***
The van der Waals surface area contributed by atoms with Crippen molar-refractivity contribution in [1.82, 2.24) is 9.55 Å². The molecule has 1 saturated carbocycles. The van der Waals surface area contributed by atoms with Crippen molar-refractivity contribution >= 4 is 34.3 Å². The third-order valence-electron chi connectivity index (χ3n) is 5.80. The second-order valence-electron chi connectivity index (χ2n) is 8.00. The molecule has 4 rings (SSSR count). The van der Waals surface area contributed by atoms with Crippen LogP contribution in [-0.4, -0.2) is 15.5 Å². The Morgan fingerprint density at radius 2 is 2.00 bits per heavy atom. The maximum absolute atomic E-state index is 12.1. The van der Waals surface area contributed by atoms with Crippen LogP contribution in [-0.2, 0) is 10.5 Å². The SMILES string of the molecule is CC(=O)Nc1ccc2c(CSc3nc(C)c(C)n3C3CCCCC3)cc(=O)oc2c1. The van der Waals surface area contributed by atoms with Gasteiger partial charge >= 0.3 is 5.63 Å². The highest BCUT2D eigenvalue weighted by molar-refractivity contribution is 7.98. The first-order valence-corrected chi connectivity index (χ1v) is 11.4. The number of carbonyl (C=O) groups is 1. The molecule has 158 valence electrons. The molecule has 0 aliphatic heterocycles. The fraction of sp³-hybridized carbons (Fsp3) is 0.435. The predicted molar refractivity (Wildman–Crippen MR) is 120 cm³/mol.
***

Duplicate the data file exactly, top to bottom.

The van der Waals surface area contributed by atoms with Crippen molar-refractivity contribution in [1.82, 2.24) is 9.55 Å². The molecule has 1 saturated carbocycles. The van der Waals surface area contributed by atoms with Crippen molar-refractivity contribution >= 4 is 34.3 Å². The third-order valence-electron chi connectivity index (χ3n) is 5.80. The second-order valence-electron chi connectivity index (χ2n) is 8.00. The molecule has 4 rings (SSSR count). The van der Waals surface area contributed by atoms with Crippen LogP contribution in [-0.4, -0.2) is 15.5 Å². The Morgan fingerprint density at radius 2 is 2.00 bits per heavy atom. The maximum absolute atomic E-state index is 12.1. The van der Waals surface area contributed by atoms with Crippen LogP contribution in [-0.2, 0) is 10.5 Å². The SMILES string of the molecule is CC(=O)Nc1ccc2c(CSc3nc(C)c(C)n3C3CCCCC3)cc(=O)oc2c1. The van der Waals surface area contributed by atoms with Gasteiger partial charge >= 0.3 is 5.63 Å². The highest BCUT2D eigenvalue weighted by molar-refractivity contribution is 7.98. The first-order valence-corrected chi connectivity index (χ1v) is 11.4. The number of carbonyl (C=O) groups is 1. The molecule has 158 valence electrons. The molecule has 0 aliphatic heterocycles. The fraction of sp³-hybridized carbons (Fsp3) is 0.435. The predicted molar refractivity (Wildman–Crippen MR) is 120 cm³/mol.